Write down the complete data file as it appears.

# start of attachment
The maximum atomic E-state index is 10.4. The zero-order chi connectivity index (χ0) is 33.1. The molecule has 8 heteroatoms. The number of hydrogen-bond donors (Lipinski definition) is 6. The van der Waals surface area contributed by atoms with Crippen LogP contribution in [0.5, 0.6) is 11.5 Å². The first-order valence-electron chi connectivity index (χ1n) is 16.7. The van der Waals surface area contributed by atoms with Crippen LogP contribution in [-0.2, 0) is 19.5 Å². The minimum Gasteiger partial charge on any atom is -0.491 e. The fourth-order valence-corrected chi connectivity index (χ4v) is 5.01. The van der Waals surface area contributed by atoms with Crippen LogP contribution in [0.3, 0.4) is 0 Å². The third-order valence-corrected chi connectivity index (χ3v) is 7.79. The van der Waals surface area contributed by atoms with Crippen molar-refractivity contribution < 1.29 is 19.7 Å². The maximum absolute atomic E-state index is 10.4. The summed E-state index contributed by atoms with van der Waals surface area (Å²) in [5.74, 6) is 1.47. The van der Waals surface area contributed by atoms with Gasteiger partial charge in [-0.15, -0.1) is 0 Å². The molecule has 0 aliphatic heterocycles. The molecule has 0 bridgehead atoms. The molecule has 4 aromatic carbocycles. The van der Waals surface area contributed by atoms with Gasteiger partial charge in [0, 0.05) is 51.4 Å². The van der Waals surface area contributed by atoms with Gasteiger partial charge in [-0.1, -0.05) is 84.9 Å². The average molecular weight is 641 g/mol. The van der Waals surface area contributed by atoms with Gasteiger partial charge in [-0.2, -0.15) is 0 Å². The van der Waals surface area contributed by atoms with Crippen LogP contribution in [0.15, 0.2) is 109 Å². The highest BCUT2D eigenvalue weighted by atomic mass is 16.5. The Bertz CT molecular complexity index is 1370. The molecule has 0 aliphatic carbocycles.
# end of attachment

The maximum atomic E-state index is 10.4. The zero-order chi connectivity index (χ0) is 33.1. The molecule has 8 heteroatoms. The number of hydrogen-bond donors (Lipinski definition) is 6. The van der Waals surface area contributed by atoms with Crippen LogP contribution in [0.5, 0.6) is 11.5 Å². The first-order valence-electron chi connectivity index (χ1n) is 16.7. The van der Waals surface area contributed by atoms with Crippen LogP contribution in [-0.2, 0) is 19.5 Å². The minimum Gasteiger partial charge on any atom is -0.491 e. The fourth-order valence-corrected chi connectivity index (χ4v) is 5.01. The van der Waals surface area contributed by atoms with Crippen LogP contribution in [0.3, 0.4) is 0 Å². The third-order valence-corrected chi connectivity index (χ3v) is 7.79. The van der Waals surface area contributed by atoms with Crippen molar-refractivity contribution < 1.29 is 19.7 Å². The maximum absolute atomic E-state index is 10.4. The summed E-state index contributed by atoms with van der Waals surface area (Å²) in [5.74, 6) is 1.47. The van der Waals surface area contributed by atoms with Gasteiger partial charge in [-0.15, -0.1) is 0 Å². The molecule has 0 aliphatic heterocycles. The molecule has 0 bridgehead atoms. The molecule has 4 aromatic carbocycles. The van der Waals surface area contributed by atoms with Gasteiger partial charge in [0, 0.05) is 51.4 Å². The van der Waals surface area contributed by atoms with Gasteiger partial charge in [-0.1, -0.05) is 84.9 Å². The average molecular weight is 641 g/mol. The van der Waals surface area contributed by atoms with Gasteiger partial charge in [-0.2, -0.15) is 0 Å². The van der Waals surface area contributed by atoms with Crippen LogP contribution in [0.15, 0.2) is 109 Å². The highest BCUT2D eigenvalue weighted by atomic mass is 16.5. The Bertz CT molecular complexity index is 1370. The molecule has 0 aliphatic carbocycles.